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HER SISTER'S TATTOO is three months old today. What a roller-coaster it has been!

Her Sister's Tattoo is three months old today. What a roller-coaster trip it has been, launching a novel into a pandemic followed by massive protests and an impressive rebirth of resistance to racism and economic injustice.
I have felt such a stew of emotions in these three long/short months: fear about COVID, fury at the mismanagement of our country's response, disappointment at not being able to tour with my book, anger at the increasing militarization of police response to demonstrators, sorrow at the loss of friends to the virus, and deep sadness at not being able, as part of a high risk household, to join others in the streets in support of Black Lives Matter.
Three months on, I've figured out some about how to reconfigure my life to online connections and how to redirect my political work. Having a politically-engaged novel launch at this moment in history has brought unexpected opportunities to talk with readers about the parallels between the uprisings of the late 1960's and now. To consider together the same questions activists face 50-odd years later. Questions about the political choices we make, the risks, and the consequences to ourselves and to the people we love.
I've come to understand other benefits in my life of the current situation. I've learned how to promote my novel using virtual events and social media. I appreciate that my carbon footprint is much lower, with no travel and few purchases other than food, books, and game apps so I can play with my grandchildren. I love being able to prepare for book events only from the waist up - a nice shirt, some earrings, and I'm ready. I love not worrying about eating garlic before a reading or book party.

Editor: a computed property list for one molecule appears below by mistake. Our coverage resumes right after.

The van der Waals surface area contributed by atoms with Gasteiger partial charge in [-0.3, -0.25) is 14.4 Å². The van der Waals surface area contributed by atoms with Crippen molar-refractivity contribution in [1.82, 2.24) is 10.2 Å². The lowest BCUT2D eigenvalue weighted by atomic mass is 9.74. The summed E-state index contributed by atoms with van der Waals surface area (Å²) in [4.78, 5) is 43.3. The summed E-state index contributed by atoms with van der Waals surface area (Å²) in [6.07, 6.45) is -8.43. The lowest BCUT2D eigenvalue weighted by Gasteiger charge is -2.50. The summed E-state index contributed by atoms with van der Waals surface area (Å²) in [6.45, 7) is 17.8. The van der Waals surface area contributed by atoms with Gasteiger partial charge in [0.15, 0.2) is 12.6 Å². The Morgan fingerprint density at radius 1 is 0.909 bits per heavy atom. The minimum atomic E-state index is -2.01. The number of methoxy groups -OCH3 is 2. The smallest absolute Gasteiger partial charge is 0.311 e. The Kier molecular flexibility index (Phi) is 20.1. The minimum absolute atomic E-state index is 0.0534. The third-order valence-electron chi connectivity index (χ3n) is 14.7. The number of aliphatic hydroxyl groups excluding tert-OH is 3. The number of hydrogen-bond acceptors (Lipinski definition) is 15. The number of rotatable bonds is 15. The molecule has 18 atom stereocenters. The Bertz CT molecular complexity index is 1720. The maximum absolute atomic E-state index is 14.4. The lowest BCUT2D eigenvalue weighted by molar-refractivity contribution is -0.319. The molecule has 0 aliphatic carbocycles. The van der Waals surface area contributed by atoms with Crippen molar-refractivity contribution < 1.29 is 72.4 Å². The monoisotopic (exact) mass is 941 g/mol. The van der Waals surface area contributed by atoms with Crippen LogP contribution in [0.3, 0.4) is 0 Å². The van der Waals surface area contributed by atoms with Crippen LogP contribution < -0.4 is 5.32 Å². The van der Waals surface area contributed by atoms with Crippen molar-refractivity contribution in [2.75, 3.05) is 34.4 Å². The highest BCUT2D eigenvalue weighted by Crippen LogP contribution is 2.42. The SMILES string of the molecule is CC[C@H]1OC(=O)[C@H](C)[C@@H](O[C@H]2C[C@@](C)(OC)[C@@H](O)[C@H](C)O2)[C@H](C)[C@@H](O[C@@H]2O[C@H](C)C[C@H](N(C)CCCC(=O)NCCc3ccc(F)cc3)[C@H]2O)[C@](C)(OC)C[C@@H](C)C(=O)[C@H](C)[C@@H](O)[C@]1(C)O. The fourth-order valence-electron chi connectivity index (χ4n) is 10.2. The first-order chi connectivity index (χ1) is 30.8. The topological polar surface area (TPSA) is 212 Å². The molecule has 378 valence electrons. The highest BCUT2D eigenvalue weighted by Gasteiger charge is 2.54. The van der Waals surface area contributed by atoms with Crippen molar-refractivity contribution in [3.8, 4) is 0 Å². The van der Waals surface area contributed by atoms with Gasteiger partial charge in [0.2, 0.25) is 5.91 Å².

Given the challenging times, I'm grateful to the folks who are generously promoting pandemic-launched books. I'm grateful to those of you who have read Her Sister's Tattoo and sent me emails about your response. Some of you have asked how you can help get the word out about this book and other pandemic-launched titles you've read and enjoyed. I just happen to have a few ideas about how we all can help writers and honor this moment in history:
1.     Take a few minutes to put a review and/or rating on Goodreads and Amazon. Seems silly, but they're important to help books find their readers.
2.     If you're in a book group, consider selecting titles impacted by the pandemic, as well as books written by writers of color.
3.     Word of mouth is so important. Talk with your reading friends and family members about the books that matter to you. And remind them that if they buy books, they should try to purchase from independent and/or BIPOC-owned bookstores.
This virus will probably be with us for much longer than we expect. So wear a mask, take care of yourself, read widely and deeply, and keep in touch.

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